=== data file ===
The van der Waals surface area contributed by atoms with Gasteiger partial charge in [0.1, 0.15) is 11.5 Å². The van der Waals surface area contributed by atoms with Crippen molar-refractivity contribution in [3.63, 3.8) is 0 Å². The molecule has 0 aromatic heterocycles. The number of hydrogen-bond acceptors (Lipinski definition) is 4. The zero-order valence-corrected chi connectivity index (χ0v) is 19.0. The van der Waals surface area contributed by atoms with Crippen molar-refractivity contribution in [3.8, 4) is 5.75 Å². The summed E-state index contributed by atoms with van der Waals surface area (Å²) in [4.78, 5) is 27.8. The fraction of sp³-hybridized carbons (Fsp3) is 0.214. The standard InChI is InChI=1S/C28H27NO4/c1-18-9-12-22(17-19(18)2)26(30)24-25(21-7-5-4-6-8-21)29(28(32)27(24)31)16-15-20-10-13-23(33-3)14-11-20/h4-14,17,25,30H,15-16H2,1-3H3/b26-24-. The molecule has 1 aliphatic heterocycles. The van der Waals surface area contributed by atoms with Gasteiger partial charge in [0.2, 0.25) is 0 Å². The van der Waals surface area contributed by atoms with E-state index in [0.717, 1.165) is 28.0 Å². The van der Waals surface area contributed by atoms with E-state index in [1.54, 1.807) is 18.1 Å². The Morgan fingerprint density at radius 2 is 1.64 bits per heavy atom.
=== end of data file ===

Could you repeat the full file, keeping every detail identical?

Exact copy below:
The van der Waals surface area contributed by atoms with Gasteiger partial charge in [0.1, 0.15) is 11.5 Å². The van der Waals surface area contributed by atoms with Crippen molar-refractivity contribution in [3.63, 3.8) is 0 Å². The molecule has 0 aromatic heterocycles. The number of hydrogen-bond acceptors (Lipinski definition) is 4. The zero-order valence-corrected chi connectivity index (χ0v) is 19.0. The van der Waals surface area contributed by atoms with Crippen molar-refractivity contribution in [3.8, 4) is 5.75 Å². The summed E-state index contributed by atoms with van der Waals surface area (Å²) in [4.78, 5) is 27.8. The fraction of sp³-hybridized carbons (Fsp3) is 0.214. The standard InChI is InChI=1S/C28H27NO4/c1-18-9-12-22(17-19(18)2)26(30)24-25(21-7-5-4-6-8-21)29(28(32)27(24)31)16-15-20-10-13-23(33-3)14-11-20/h4-14,17,25,30H,15-16H2,1-3H3/b26-24-. The molecule has 1 aliphatic heterocycles. The van der Waals surface area contributed by atoms with Gasteiger partial charge in [0.2, 0.25) is 0 Å². The van der Waals surface area contributed by atoms with E-state index in [0.717, 1.165) is 28.0 Å². The van der Waals surface area contributed by atoms with E-state index in [1.54, 1.807) is 18.1 Å². The Morgan fingerprint density at radius 2 is 1.64 bits per heavy atom.